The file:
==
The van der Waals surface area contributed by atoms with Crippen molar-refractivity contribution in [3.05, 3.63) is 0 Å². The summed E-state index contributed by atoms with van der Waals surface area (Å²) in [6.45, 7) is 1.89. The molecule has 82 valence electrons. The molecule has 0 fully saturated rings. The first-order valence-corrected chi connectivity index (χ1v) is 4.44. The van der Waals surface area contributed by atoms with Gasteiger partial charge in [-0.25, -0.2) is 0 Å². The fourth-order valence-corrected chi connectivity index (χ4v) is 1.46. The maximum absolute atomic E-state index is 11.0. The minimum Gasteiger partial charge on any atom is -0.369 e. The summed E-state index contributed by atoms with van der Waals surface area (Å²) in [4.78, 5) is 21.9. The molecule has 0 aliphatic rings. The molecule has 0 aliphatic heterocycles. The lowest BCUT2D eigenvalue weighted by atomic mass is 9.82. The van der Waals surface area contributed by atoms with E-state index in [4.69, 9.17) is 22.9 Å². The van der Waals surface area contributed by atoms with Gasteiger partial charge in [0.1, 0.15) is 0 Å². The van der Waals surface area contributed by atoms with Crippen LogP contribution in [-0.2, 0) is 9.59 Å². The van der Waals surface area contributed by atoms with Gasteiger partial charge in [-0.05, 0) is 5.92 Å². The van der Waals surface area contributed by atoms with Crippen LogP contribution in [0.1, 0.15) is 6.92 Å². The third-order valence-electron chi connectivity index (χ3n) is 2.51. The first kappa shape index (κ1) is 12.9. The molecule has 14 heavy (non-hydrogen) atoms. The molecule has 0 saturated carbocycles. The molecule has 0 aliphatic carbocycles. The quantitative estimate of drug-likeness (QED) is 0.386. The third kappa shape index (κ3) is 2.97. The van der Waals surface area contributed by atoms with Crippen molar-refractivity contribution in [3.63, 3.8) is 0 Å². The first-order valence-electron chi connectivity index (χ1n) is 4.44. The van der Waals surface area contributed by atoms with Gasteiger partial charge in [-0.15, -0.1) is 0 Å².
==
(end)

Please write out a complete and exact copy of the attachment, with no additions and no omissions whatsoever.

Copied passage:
The van der Waals surface area contributed by atoms with Crippen molar-refractivity contribution in [3.05, 3.63) is 0 Å². The summed E-state index contributed by atoms with van der Waals surface area (Å²) in [6.45, 7) is 1.89. The molecule has 82 valence electrons. The molecule has 0 fully saturated rings. The first-order valence-corrected chi connectivity index (χ1v) is 4.44. The van der Waals surface area contributed by atoms with Gasteiger partial charge in [-0.25, -0.2) is 0 Å². The fourth-order valence-corrected chi connectivity index (χ4v) is 1.46. The maximum absolute atomic E-state index is 11.0. The minimum Gasteiger partial charge on any atom is -0.369 e. The summed E-state index contributed by atoms with van der Waals surface area (Å²) in [4.78, 5) is 21.9. The molecule has 0 aliphatic rings. The molecule has 0 aliphatic heterocycles. The lowest BCUT2D eigenvalue weighted by atomic mass is 9.82. The van der Waals surface area contributed by atoms with E-state index in [4.69, 9.17) is 22.9 Å². The van der Waals surface area contributed by atoms with Gasteiger partial charge in [0.1, 0.15) is 0 Å². The van der Waals surface area contributed by atoms with Crippen LogP contribution in [-0.2, 0) is 9.59 Å². The van der Waals surface area contributed by atoms with Gasteiger partial charge in [-0.05, 0) is 5.92 Å². The van der Waals surface area contributed by atoms with Crippen LogP contribution in [0.1, 0.15) is 6.92 Å². The third-order valence-electron chi connectivity index (χ3n) is 2.51. The first kappa shape index (κ1) is 12.9. The molecule has 14 heavy (non-hydrogen) atoms. The molecule has 0 saturated carbocycles. The molecule has 0 aliphatic carbocycles. The quantitative estimate of drug-likeness (QED) is 0.386. The third kappa shape index (κ3) is 2.97. The van der Waals surface area contributed by atoms with Crippen molar-refractivity contribution in [3.63, 3.8) is 0 Å². The first-order valence-electron chi connectivity index (χ1n) is 4.44. The van der Waals surface area contributed by atoms with Gasteiger partial charge in [-0.15, -0.1) is 0 Å².